DOC taps broadcasters for digital TV public awareness

Communications ministry looks to broadcasters to inform public about digital migration.
Communications ministry looks to broadcasters to inform public about digital migration.

The Department of Communications (DOC) says it is working with South African broadcasters to educate the public about digital migration. These are: Etv, SABC, MultiChoice and StarSat.

According to the DOC, the initiative follows minister Nomvula Mokonyane's announcement last month that the department's office in charge of the Broadcasting Digital Migration (BDM) programme has until December to complete the migration in the Free State.

This move also comes on the back of complaints from the National Black Consumer Council about the lack of information about SA's analogue switch-over to digital terrestrial television (DTT).

"We have adopted an inclusive approach to partner with local television manufacturers and the broadcasters to educate the public about the digital migration project and the options available to consumers, especially television-viewing households that do not qualify for the government-subsidised set-top boxes [STBs]," says Aldred Dreyer, executive director of the department's BDM office.

According to Dreyer, in the coming days, the department will amplify messaging on broadcasting digital migration on all platforms to educate the public about what they need in order to migrate from analogue to digital.

"Our task is to ensure the remaining analogue television viewing households migrate to digital platforms. I am confident that come year-end, the Free State will be completed, and then we can move to another province."

Adrian Schofield, ICT veteran and programme consultant at IITPSA, says other than the entire programme being carried out beyond late in the day, the education drive cannot be branded as a last-minute move.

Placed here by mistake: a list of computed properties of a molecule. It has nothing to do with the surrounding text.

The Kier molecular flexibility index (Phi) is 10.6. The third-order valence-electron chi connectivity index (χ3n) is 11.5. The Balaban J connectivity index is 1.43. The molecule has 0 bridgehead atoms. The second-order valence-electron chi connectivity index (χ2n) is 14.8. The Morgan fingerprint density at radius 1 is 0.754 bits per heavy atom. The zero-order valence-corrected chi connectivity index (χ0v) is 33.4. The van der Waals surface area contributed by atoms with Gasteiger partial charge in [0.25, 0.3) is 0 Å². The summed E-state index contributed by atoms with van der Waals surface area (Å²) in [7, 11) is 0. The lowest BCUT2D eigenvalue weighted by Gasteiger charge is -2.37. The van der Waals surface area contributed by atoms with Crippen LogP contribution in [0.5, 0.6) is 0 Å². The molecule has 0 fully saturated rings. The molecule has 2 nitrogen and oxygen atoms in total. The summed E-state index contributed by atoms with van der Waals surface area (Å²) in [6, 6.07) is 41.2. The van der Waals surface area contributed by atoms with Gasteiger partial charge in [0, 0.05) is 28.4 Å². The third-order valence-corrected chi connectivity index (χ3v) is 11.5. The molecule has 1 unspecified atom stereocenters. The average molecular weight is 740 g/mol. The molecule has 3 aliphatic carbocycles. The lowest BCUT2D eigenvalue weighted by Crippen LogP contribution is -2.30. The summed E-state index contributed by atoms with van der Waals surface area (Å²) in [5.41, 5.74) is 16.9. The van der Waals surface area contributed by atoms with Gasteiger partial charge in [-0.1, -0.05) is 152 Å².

For Schofield, it makes sense to reach out to TV users ahead of the switch-off of analogue signals in a specific region.

If this had been done years ago, people will have long since forgotten what they were told, he says. "Hopefully, the message being communicated clearly spells out the process to be followed, the options available and where to obtain help and access to subsidised STBs. I assume the broadcast service providers have all agreed to carry the message as a public service at specified intervals and time slots."

Looking ahead

Dreyer notes the department has encouraged analogue television-viewing households who are looking to buy new television sets to buy those that come with an integrated digital tuner.

"People who do not qualify for fully-subsidised government set-top boxes (in other words, those who earn above the stipulated threshold of R3 200 per month) have an option of buying a new integrated digital television (IDTV) set with the DTT decoder built in.

"The local television manufacturers have made these IDTVs available through major retail outlets across the country."

The BDM programme is a key project government has identified as a way to improve the lives of South African citizens. When the country switches to DTT, it will make radio frequency spectrum available, which is currently occupied by analogue services for other broadband and broadcasting services.

After missing the June 2015 deadline set by the International Telecommunication Union for countries to complete the full switch from analogue to DTT, the project has been on the back foot and the migration date moved numerous times.

According to Schofield, based on past experience, there is doubt that the entire programme can be carried out in the foreseeable future.

"Most of the intended beneficiaries of the migration will not be aware of the extent of their deprivation arising from the extended delay in implementation. They will not know they could have accessed a much wider range of content (both informative and entertaining) with better signal quality. They will not know that the analogue spectrum could have been made available for affordable broadband services at least three years ago."

He concludes: "Digital migration is about much more than accessing traditional TV channels. As digital innovation produces new ways of accessing and using content, so the way in which people add personal value from that content will change. We are already seeing the impact of streaming services such as Netflix and YouTube on the TV market. We can expect much more, which will impact the business models of the existing channels, the attitude of government to licensing and control, and the attitude of consumers who demand freedom of choice."

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